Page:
Fire, Part IV: Wildfire

Rupert stares at the box that is arrogant enough to think it can contain him for the next 24 hours. Please. Even if he hadn’t cleaned all the evidence from the house, he has a sparkling reputation at work to back him up- mindless worker drones who will instantly back him up, simply because they only know the poor man with the scars all over his body, who works tirelessly all day and even some nights to further his research.

They don’t know the monster within, because Rupert wears his scars on the outside.

Cats sometimes wander into boxes; this is exactly the same thing. Cats always get out of things like this, because humans realise that cats have a different worldview and must be allowed to progress if the humans want to rub that soft underbelly.

So, when Rupert gets out he will play the part of grieving partner, single father, and devoted scientist. He will of course be cold to Sean and James and ask what on earth they were implying. He smirks in his cell, picturing the looks on their faces when Rupert tells them that they won’t ever see Lewis again- the only surviving scrap of Kingstone that sometimes looks so like her it hurts.


He tries not to think about what he’s lost; it was her fault for provoking him, he reasons. Rupert Rodut has never once felt guilt over what he’s done, in any aspect of his life. He’s not about to start now.


The food has all the redeeming features of boiled shit and so he doesn’t eat it. He starts to get angry; his time coming to a close as night sets in. By 12 PM tomorrow James Rikes will have no choice but to release him, to apologise! Oh, he shall savour that feeling.

Anticipation is causing his limbs to shake. He thinks about her- Lauren Kingstone. Yet at the same time he doesn’t think of her. He thinks of the swell of her body when she was pregnant. He thinks of the bounce of her hair when she went running with him to resume her body’s former fighting-fit shape after the baby.

Thinking about how her eyes were undeniably silver, as though she were placed on this earth to combat his gold. Lewis has her eyes. How she only managed to give their son one facial feature and he gave the rest is beyond his reasoning for some reason. It surprises even his biologists brain that his son could look so like him.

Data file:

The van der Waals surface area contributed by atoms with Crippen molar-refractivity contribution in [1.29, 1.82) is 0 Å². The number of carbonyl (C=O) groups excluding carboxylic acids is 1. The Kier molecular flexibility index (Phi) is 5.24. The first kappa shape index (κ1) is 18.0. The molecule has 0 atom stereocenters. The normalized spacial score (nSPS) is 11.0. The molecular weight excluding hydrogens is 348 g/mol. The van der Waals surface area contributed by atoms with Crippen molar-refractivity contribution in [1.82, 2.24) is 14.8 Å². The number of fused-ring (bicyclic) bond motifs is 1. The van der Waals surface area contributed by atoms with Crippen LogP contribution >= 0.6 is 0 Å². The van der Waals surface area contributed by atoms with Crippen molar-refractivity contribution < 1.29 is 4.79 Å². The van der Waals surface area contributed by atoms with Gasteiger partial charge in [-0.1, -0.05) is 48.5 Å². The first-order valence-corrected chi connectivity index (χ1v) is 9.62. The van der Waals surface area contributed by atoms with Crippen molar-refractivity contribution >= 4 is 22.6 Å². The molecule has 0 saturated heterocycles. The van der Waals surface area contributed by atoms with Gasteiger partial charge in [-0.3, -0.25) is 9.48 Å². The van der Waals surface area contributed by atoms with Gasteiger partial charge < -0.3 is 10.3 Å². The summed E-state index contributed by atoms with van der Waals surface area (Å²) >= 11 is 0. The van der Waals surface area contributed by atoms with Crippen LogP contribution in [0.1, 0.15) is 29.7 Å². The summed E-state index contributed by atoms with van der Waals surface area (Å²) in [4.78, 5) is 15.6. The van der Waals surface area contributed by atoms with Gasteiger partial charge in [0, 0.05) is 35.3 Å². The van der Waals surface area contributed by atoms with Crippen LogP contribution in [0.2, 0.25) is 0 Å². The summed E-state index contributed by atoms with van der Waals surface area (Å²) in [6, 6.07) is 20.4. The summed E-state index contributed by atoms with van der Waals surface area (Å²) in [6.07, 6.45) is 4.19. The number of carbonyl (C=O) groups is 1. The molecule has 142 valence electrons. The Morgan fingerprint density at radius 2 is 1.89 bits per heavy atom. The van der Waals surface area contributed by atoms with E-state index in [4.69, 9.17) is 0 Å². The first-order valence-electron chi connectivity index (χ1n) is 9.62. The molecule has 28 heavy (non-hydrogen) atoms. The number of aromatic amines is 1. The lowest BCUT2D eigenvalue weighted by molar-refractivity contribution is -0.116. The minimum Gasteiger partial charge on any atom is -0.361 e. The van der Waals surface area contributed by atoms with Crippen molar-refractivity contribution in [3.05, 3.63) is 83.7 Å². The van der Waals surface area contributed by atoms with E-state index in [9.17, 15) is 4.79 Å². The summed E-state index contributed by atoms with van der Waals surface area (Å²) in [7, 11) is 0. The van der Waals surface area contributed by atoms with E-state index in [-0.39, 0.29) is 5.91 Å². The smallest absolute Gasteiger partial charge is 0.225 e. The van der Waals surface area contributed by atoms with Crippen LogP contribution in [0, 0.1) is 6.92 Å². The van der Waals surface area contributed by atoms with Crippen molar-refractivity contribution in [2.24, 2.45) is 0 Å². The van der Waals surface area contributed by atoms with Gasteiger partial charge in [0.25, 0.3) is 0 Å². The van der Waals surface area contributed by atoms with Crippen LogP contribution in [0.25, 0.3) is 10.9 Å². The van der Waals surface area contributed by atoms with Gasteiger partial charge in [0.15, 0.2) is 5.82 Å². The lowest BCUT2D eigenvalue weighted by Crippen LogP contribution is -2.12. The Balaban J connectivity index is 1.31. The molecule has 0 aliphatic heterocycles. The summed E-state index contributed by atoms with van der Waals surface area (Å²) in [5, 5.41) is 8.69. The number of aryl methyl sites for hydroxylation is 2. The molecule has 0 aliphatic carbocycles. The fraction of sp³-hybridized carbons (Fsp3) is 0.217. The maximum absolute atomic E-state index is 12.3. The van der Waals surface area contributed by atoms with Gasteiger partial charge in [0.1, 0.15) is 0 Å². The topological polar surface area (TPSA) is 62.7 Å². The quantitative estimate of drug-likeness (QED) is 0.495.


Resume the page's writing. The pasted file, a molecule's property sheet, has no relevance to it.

A glancing look at his son is more like a glancing blow to Rupert, however, as his son’s movements look exactly how Rupert assumes Lauren’s were when she was younger, with her own father. How ironic, she grew up to be exactly like the mother she had always quietly resented. How pathetic.

The fear in his sons eyes is unbearable, it mirrors Lauren’s too much; just like when he… When he…


He hasn’t done anything wrong- that’s Rupert’s story; and he’s sticking to it.

Why. Why? Why is the only question that bothers Rupert enough to stay awake through the long hard nights when he’s in too much pain to move. His accident may not look like it hurts anymore, but inside his mind he can still feel the flames every time his eyes close- and it doesn’t make sleep a pleasant experience.
It was better with Kingstone. He could show her how strong he was because he could sleep through his own nightmares without thrashing around and falling off of the bed in the middle of the night- she could never do that, even decades after her father left she still dreamt of it most nights. The worst nights.

Arching up in unbearable pain from the nightmare, Rupert smirks through the phantom pain as he remembers her crawling into bed next to him after the first time he had struck her, like a puppy with its tail between its legs. Utterly, utterly pathetic. Perfect.

Tonight he asks why, not about the accident or of Kingstone, but of Violet.


It was a sunny summery day, where the clouds drifted over the sunflower fields and the siblings could play in the barn. Hide and seek. Hide and seek. Let Violet win, she’s bigger- she’s harder to hide.

She didn’t mind Rupert’s experiments and she still loved him even when his parents thought he was a freak with his dissections. But without his dissections, how would he know what made the animals work? Like the cogs of a clock, Rupert reasoned, everything is designed to move and in moving everything moves everything else. But how could he back up his hypothesis with proper evidence if he was not allowed to collect that evidence?